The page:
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Civic influencers hope to turbocharge student voters

Two students standing at an informational table talking to each other. There are bags of chips and voting information on the tables.
Screen capture
VPM News Focal Point
Virginia Tech student Raegan Lamkin encourages classmates to vote. Lamkin works with Civic Influencers, a nonprofit that works to connect young people to the civic process.

For a deeper look at Civic Influencers, watch  VPM News Focal Point  at 8:00 p.m. Thursday.

A recent NPR/Marist poll found that out of any age group, young Americans were least likely to say they plan to vote in the upcoming election. One reason, according to a Harvard study, is a sharp increase in young people believing their vote doesn’t make a difference. But one organization is running a campaign for and by young people to get out the vote.

“I want to impact the vote as much as I can, so I became a civic influencer to get access to the resources and to be able impact the elections as much as I can,” said Raegan Lamkin, a junior at Virginia Tech.

Through a paid fellowship with the organization Civic Influencers, Lamkin works to influence young people to vote, particularly those from marginalized communities. She said, “I became a civic influencer because I knew that there were marginalized communities that do not show up to vote, and youth is one of them.”

Civic Influencers is a nonpartisan, nonprofit organization that empowers young people to build their civic power. It focuses on helping to dismantle barriers to voting and increasing youth voter registration and turnout, with a strong emphasis on Black, Indigenous and other racial minorities. 
Lamkin told VPM News Focal Point that issues like reproductive rights are motivating more young people to think about voting.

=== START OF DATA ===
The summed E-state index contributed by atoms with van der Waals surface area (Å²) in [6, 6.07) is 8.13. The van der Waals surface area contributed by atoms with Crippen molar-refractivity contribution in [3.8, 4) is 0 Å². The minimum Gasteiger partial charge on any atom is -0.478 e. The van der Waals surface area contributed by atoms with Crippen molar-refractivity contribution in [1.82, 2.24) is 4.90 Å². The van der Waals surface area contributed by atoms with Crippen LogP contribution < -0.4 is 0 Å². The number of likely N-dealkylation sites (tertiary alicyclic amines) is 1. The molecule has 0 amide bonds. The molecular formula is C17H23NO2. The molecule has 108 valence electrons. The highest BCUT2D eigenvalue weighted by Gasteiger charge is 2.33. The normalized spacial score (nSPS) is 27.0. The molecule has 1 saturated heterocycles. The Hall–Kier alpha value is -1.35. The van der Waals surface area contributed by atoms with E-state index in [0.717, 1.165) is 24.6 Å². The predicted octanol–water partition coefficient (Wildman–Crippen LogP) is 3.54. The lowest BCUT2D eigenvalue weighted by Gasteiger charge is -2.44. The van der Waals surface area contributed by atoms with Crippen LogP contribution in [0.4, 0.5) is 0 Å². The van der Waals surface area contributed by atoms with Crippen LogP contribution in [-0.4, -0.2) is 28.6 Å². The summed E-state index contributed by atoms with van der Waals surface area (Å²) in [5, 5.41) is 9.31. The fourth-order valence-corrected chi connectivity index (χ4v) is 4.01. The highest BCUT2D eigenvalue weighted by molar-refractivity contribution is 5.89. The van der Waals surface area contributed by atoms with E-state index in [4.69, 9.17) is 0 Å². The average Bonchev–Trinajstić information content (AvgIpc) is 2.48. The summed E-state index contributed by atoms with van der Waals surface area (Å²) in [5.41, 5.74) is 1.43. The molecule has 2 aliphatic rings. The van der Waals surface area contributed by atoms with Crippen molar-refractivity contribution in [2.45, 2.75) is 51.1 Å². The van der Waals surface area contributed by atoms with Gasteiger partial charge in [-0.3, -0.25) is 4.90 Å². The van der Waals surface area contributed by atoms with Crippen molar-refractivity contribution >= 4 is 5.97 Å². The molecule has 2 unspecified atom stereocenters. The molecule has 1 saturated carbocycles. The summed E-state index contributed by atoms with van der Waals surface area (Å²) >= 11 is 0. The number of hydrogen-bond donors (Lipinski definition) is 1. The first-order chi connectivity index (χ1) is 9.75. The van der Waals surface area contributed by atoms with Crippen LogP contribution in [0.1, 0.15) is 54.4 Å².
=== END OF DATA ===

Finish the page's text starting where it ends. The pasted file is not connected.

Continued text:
“More women are getting mad and more women are getting angry, and they're wanting to get more involved. And I think we're seeing that in Civic Influencers,” she said. “So, I plan on creating a new club through Virginia Tech called the Voters of Tomorrow. It's actually a national organization. And I hope to start a chapter here which focuses on youth priorities like climate change, economic justice, reproductive rights.”
“I found Civic Influencers when I was looking for a job over the summer, and I really wanted to apply skills that I learned while studying political science. And when I read about it, I thought Civic Influencers just looked like an amazing opportunity to be able to apply my skills and to create a positive change within my community and make an impact in any way that I could,” said Chloe Vanderhoof, a junior at the University of Mary Washington. 

This year, Civic Influencers employs more than 300 young people from 23 states. There are 12 students working in Virginia — at Virginia Tech, University of Mary Washington, Radford University, Virginia Commonwealth University and Virginia State University.

Katrina Cousins, a Civic Influencers organizer-at-large, said it’s about supporting young people to voice their feelings on issues and engage in the democratic process.

“We found out through data-driven information that [people] from the age of 18 to 29 have been able to make an impact on voting or impacting their community,” she said. “We have students all over the United States. We are looking to saturate our market with more civic influencers.”

Civic influencers are encouraged to develop their own creative ideas for outreach. Vanderhoof uses social media with a strategic goal.

“One of the bigger projects that I did was over the summer and online on my social media platforms. I introduced an area for people to ask anonymous questions about anything, politically. And I created a Linktree, and I called it Civic OneStop,” she said. “It is kind of a one-stop shop where you can look for any political information you need. You can find how to register to vote, you can find media sources that are as nonpartisan as possible, you can take ideology quizzes to figure out what you believe and find candidates that match those beliefs.”  

Vanderhoof said she sees her work as helping to bolster the nation’s democracy.

“I think the right to vote is something that really does need to be protected,” she said. “And the way that we can do that is by showing we care, which is showing up to the polls and encouraging people to vote and letting them know that it is really great to make your voice heard and to make sure that you are counted in every election.” 

Correction: A previous version of this article misspelled Raegan Lamkin's name. We have updated the story and apologize for the error.

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